Why do I need a sales plan?
Sales planning is critical to sales success. Return on Time Invested (ROTI) should be key criteria that every salesperson should use when evaluating their account base. The biggest asset a salesperson has is their time. It is imperative that they manage this asset carefully. Time management is called the queen of the management sciences and the reason why they call it the queen of management sciences is that time management – needs to be “romanced” –salespeople need to go through a fundamental management course every 12- 24 months.
A 120 Day Sales Plan is a great first step. This plan is the company’s first attempt to build an integrated business plan. Start by evaluating your territory with respect to economic conditions, competitive pressures, opportunities, threats and key customer and vendor objectives. What is really needed is to step back from the trees so you can see the forest. Some quality thinking will give you your baseline and then you can set your own goals, as well as plan out the major actions to achieve them.
You will repeat this process later in the year. You should strive to be realistic and also stretch in setting your objectives. This means that your “gut feel” says there is an 80% chance that you will achieve 100% of your goal. The company is going to be making investments in resources and support so that a significant growth rate can be achieved. There will be some ramp up benefit during this planning window, so be open minded rather than optimistic or cynical.
Your actual performance should be tracked against your goal to help develop some planning and forecasting skills.
First you need to list your key objectives for the next 120 days. Next list the key action items that are required to achieve your plan. Each section item must have a brief task description, a tangible output (i. e. meeting held, quote submitted, credit approved, management visit made, return authorized etc. ), a person named who is responsible for the output and a due date. Then interview your top 10 customers and work out your best estimate of their predicted sales and gross profit volumes. Finally, do this again except from a supplier perspective. It is not important to tie supplier volumes to specific customers. This forecast will be used for two purposes; To make sure that your inventory is adequate to support your efforts, and to see if any of the combined volumes are large enough to help negotiate a better purchase price. Build a sales and gross margin forecast of your top five vendors in terms of year to date gross profit volume. For planning purposes assume that volumes of all other vendors add up to your total customer forecast.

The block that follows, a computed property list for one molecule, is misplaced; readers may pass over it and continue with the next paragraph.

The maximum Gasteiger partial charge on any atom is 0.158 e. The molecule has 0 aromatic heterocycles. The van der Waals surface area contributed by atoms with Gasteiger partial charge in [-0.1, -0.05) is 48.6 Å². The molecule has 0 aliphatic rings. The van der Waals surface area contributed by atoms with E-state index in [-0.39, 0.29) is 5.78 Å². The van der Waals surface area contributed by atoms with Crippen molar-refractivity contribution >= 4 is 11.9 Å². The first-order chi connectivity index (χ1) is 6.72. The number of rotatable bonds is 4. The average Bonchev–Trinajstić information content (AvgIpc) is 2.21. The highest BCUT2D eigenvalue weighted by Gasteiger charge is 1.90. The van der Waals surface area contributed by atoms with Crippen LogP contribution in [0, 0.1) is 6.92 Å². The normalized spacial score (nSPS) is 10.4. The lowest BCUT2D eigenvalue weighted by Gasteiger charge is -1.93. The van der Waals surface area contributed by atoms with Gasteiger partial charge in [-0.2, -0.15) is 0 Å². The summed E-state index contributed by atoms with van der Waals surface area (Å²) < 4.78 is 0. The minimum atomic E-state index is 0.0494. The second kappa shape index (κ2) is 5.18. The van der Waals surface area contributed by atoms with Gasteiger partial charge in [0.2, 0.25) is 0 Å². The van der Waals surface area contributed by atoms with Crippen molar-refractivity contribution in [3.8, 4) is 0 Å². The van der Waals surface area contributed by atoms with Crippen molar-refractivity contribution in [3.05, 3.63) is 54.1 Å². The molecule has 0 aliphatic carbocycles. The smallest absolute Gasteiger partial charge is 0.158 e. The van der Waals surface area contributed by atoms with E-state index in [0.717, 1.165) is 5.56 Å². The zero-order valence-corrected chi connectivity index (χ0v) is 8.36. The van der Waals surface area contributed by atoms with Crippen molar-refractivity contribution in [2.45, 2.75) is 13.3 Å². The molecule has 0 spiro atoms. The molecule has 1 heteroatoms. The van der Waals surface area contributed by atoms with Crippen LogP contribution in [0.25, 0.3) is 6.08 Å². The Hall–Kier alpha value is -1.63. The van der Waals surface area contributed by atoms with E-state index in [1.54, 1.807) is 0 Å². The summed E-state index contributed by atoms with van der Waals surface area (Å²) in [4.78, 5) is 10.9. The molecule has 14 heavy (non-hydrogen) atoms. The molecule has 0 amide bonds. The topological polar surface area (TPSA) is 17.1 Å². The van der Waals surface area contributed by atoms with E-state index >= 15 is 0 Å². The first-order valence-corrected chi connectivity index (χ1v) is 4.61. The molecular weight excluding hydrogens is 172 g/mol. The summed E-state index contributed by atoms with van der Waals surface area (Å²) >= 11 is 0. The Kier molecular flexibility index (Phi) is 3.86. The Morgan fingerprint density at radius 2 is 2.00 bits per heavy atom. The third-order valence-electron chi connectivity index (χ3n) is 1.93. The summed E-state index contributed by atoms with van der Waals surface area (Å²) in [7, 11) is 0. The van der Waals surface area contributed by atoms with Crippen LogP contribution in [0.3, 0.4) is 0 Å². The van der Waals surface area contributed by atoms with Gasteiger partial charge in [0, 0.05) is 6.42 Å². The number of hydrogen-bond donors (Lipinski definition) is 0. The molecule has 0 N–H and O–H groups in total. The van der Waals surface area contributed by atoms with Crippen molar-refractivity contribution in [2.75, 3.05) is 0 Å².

A sales plan systematically provides focus on specific territory objectives that are congruent with overall corporate objectives.
o Segmentation – forecast potential by product and by service
o Identify potential within new and existing accounts. Check marketing resources for new account development.
o Listen to your customers. Find the major pain that wakes them up at night. Take away the pain and become their distributor of choice.
o Promote the team-selling concept with inside sales and management. Make it part of your master territory plan. Become a team player yourself.
o Create these habits:
- Habit of Prospecting
- Habit of Planning
- Habit of Professionalism, Presentations, Appearance
- Habit of Goal Setting
- Habit of Record Keeping
- Habit of Time and Territory Management
- Habit of Self Development
o “A” players balance time
- Account Development
Before we continue, we need to list exactly what an “A” player is. An “A” player must have the following characteristics:
1. Appearance – personal, vehicle and sales material
2. Pride – in yourself, your company and your profession
3. Confidence – in yourself, your company and your product/service
4. Sincere and trustworthy
5. Desire to achieve – wants to help others get what they want and, in turn, earn a higher income
6. Excels in time and territory management
7. Does not ignore prospecting
8. Creates definitive, comprehensive, documented sales plans for all major accounts
9. Never visits a customer without a call plan
10. Seeks self development
11. Enjoys selling
o Sources of Resource
- Eliminate small, highly unprofitable accounts
- Reduce call frequency on your buddies
- Reduce call frequency on accounts close to office
- Create team concept
- Don’t try to be all things to all customers
o Plan each call
o Create master plan on all key accounts
o Set measurable objectives
o Create weekly itineraries
o Complete weekly call plans
o Schedule account and territory reviews
Customer Name: _ Sales Representative: _
Month Savings Achieved: _ Amount of Monthly Savings: _
To our Valued Customers,